D-Day 75 in Portsmouth must not be a one-off media frenzy

Stephen Morgan
© Chris McAndrew/CC BY 3.0

Nearly 75 years ago, armed with a postcard-sized picture of his family with “Good luck, Jimmie!” lovingly scrawled across the back and a false age that must have been believable enough to fool the army recruiters, my grandfather set sail from Portsmouth aged just 17 for the beaches of Normandy. Upon his return from the front, where he served in the Royal Army Service Corps, he continued to live in Portsmouth and helped found the local branch of the Normandy Veterans association.

The principles that he and so many others crossed the channel to fight for – unity, fairness and peace – remain just as important nearly three quarters of a century later. Perhaps more crucially, they remain under threat.

It is for good reason that the eyes of the world will be on Portsmouth today. Whether looking at Portsmouth Dockyard, where the innovative Mulberry Harbours were built, or Fratton Station, where so many wounded soldiers were transported from, my city’s historic ties with Operation Overlord are undeniable and I am immensely proud that the constituency has been given the honour of hosting these international events.

With 300 World War Two veterans, no less than 14 foreign dignitaries and thousands of visitors flocking to the city to join the commemorations, Portsmouth will be at the forefront of the global stage. While it is essential that this event gains the world-wide coverage and esteem it deserves, it is of paramount importance that we do not stray from the purpose of these commemorations – honouring our brave veterans.

D-Day marked the turning point of the war and altered the course of history. The bravery and sacrifice demonstrated by these men and women remains unprecedented, and it is vital that we celebrate the hard-won peace, democracy and diversity that they fought for. Regardless of who catches the attention of the media, we owe it to the 300 heroic souls who will be present at D-Day 75 along with all those who fell, to keep the limelight on them. For many taking part in the commemorations, social isolation and loneliness have replaced the bombs and bullets as their main fear, and to address this we must adopt a policy of sustained commemoration.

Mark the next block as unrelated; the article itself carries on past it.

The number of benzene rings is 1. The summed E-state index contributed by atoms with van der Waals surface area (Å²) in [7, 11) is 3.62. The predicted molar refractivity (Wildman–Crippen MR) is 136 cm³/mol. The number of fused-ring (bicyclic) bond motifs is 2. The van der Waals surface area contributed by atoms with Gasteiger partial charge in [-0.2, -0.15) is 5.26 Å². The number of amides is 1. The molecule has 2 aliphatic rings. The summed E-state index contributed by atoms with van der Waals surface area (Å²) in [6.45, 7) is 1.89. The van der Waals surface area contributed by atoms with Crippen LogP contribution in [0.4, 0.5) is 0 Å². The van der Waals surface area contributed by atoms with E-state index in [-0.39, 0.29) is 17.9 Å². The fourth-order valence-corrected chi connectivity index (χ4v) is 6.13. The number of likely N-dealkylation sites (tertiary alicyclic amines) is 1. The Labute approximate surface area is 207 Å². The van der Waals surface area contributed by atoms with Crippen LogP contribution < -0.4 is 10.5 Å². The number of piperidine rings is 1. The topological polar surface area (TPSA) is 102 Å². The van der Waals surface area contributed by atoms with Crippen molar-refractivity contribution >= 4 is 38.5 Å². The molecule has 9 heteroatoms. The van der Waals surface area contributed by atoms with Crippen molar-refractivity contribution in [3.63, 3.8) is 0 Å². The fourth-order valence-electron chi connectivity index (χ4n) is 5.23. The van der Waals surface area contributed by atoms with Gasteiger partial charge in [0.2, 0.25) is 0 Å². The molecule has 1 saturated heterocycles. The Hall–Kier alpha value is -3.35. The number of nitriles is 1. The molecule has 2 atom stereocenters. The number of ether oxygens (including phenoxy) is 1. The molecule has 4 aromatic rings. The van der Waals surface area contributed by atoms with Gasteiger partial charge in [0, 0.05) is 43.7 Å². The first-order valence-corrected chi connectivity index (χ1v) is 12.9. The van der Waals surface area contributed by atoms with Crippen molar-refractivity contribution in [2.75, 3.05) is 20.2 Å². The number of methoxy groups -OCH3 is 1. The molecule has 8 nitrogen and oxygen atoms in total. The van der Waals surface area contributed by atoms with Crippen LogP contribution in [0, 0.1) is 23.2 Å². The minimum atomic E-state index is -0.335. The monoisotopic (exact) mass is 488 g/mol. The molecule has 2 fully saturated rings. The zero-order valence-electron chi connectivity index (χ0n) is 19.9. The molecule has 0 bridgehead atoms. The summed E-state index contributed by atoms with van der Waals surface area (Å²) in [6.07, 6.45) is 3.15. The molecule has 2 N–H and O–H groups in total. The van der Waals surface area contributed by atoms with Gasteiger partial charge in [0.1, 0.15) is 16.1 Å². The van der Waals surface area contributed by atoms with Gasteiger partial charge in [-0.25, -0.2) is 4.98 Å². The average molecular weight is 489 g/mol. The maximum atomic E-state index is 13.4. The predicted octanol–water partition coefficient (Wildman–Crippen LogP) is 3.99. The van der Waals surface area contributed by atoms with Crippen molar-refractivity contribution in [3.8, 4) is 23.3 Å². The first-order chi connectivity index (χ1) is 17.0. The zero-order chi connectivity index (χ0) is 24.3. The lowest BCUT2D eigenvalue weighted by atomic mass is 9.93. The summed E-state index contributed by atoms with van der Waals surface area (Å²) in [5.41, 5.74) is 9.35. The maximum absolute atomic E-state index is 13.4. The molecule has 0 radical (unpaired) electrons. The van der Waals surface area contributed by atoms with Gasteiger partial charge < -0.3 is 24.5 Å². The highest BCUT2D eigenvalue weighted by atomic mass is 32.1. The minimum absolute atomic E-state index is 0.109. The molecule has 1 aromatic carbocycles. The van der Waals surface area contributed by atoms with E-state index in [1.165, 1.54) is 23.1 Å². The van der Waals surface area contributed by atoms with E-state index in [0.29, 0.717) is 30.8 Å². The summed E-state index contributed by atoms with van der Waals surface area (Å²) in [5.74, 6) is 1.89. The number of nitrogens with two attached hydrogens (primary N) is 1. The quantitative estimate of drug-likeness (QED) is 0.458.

This event should not be a one-off media frenzy but a crescendo in our continued tribute to the many who fought and fell for our right to freedom. The excellent contributions made by organisations like The Royal British Legion embody the attitude necessary when sacrifice on this scale has taken place. Their efforts to ensure that veterans are continually engaged and honoured is something that society should aspire to match.

A key theme emerging from a recent meeting with the director general of The Royal British Legion was the contribution of the Allied Forces as a whole. A fact forgotten by many is that D-Day saw Polish pilots guarding British troops from the skies, Czech tank commanders supporting American infantryman and soldiers from across the Commonwealth laying down their lives in the fight against fascism. A plethora of races, colours, religions, creeds and beliefs all coming together as one to overcome oppression from the far right – a far cry from the vitriolic narrative that some try to create whenever commemorations of this nature take place.

Now more than ever, these notions of unity and togetherness must be celebrated. We find ourselves in a country divided by binary decision-making and it is impossible to ignore the prevalence of divisive language hailing from all across the political spectrum. Events like D-Day 75 in Portsmouth are an opportunity to celebrate what can be achieved when people from across the world unite behind one cause.

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